That the vocabulary of \(\mathfrak {F}\) is a subset of the vocabulary of \(\mathcal {L}\), and therefore that \(\mathcal {L}\) has the resources to express the metaphysical truth-conditions of its own sentences.Footnote 12 We write ‘ C x y’ for ‘x is a metaphysical truth-condition for y’. So for any sentence ϕ in \(\mathcal {L}\) there is \(\phi _{0}\in \mathcal {L}\), such that \(\ulcorner C\langle \phi _{0}\rangle \langle \phi \rangle \urcorner \) is true in \(\mathcal {L}\). The angular brackets here serve to indicate a name for the bracketed sentence in \(\mathcal {L}\), generated by Gödel numbering or a similar technique.

  3. (3)

    Metaphysical truth-conditions are unique.Footnote 13 Thus the following inference is valid: \(Cxy\vdash Czy\rightarrow z=x\).

  4. (4)

    Cϕ 0〉〈ϕ〉, ϕ 0ϕ

Not all of these assumptions are beyond doubt, although we will see in due course that the liar argument does not turn on any assumption undeserving of assent. We will discuss (1)-(4) after we have laid out that argument.

Now, let ‘ τ(y)’ abbreviate ∃x(C x y) ∧ True(x)) – remember that \(\mathcal {L}\) is semantically closed, and by hypothesis governed by K 3 in response to the ensuing threat of paradox. Diagonalising on \(\ulcorner \sim \tau (\phi )\urcorner \) yields:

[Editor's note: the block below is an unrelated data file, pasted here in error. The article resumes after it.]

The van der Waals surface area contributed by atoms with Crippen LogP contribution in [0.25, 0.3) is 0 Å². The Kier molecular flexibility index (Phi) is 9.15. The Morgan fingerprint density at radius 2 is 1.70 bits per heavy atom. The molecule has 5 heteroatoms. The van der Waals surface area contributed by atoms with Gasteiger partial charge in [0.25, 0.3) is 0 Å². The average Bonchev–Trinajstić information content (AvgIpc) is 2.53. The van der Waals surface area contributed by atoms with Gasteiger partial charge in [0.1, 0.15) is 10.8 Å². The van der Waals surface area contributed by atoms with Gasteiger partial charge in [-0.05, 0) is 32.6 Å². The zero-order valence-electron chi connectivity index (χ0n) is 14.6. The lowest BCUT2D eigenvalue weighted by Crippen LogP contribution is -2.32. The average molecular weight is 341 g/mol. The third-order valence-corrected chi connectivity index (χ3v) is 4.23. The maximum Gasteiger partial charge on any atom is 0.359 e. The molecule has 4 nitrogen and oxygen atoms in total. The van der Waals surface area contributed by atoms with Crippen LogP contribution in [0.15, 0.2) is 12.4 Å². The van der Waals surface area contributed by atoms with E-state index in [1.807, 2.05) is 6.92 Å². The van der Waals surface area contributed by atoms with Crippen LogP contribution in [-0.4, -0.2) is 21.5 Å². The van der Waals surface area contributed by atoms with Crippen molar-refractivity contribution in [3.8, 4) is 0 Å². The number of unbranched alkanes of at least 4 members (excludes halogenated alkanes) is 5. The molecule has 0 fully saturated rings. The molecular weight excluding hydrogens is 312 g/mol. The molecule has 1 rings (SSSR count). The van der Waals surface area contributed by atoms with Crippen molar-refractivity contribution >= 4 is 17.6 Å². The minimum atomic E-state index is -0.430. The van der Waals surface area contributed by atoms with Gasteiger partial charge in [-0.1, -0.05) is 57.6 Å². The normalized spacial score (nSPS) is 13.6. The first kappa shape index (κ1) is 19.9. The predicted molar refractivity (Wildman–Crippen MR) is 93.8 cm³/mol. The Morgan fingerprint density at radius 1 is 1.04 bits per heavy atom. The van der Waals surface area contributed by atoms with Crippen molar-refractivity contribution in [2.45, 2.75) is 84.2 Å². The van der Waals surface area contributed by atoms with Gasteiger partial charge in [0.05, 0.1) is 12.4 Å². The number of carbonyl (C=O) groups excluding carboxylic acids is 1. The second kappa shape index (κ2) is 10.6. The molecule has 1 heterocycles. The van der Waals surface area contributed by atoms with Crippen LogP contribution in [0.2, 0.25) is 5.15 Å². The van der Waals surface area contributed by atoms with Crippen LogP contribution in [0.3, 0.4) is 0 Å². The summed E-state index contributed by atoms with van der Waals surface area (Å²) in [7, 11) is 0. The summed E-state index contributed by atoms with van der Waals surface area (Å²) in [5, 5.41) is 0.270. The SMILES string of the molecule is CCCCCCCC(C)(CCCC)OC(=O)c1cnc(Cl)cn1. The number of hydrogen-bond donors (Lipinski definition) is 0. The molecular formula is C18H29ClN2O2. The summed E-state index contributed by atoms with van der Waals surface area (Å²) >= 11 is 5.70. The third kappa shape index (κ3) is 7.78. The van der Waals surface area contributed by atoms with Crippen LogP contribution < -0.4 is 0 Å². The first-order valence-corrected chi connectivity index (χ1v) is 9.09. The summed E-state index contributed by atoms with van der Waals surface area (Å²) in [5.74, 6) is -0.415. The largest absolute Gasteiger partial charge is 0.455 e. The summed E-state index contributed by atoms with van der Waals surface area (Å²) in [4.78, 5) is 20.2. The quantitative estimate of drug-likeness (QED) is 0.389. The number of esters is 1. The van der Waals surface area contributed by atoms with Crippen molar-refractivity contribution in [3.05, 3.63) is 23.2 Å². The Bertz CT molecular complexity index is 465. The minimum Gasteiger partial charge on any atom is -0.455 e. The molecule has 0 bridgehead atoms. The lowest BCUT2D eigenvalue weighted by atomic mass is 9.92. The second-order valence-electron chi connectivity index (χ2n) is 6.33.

$$ \sim\tau(\langle M\rangle) $$

We now have a sentence of \(\mathcal {L}\) that says in effect that its own metaphysical truth condition is untrue: M ⊩∼ τ(〈M〉) and ∼ τ(〈M〉) ⊩ M. By (1), M has a metaphysical truth condition; call this M 0. As Sider understands (2), this yields that ‘ CM 0〉〈M〉’ is a sentence of \(\mathcal {L}\). Recall that \(\mathfrak {F}\) is governed by classical logic, and so we can apply excluded middle to M 0, since metaphysical truth-conditions are sentences in \(\mathfrak {F}\): (M 0∨∼ M 0). We reason by cases to M. From M 0, the inference is immediate by (4). Meanwhile from ∼ M 0 we apply truth transparency to get ∼True(〈M 0〉). Since by (3) M has no metaphysical truth-condition other than M 0, we get ∼ τ(〈M〉), from which follows M. This concludes the reasoning by cases. We now infer ∼ τ(〈M〉) from M, and ∼True(M 0) follows, by definition of τ in K 3. Truth transparency gives ∼ M 0.

It follows therefore from assumptions (1)-(4) that both the sentence M and the negation of the metaphysical truth condition of M can be proved.Footnote 14 This is not in itself a contradictory conclusion, which should give us reason to pause before talking of paradox. Nevertheless, the conclusion of the preceding paragraph is puzzling, and might be thought better avoided. A natural response is to revisit the assumptions made in order to reason to that conclusion.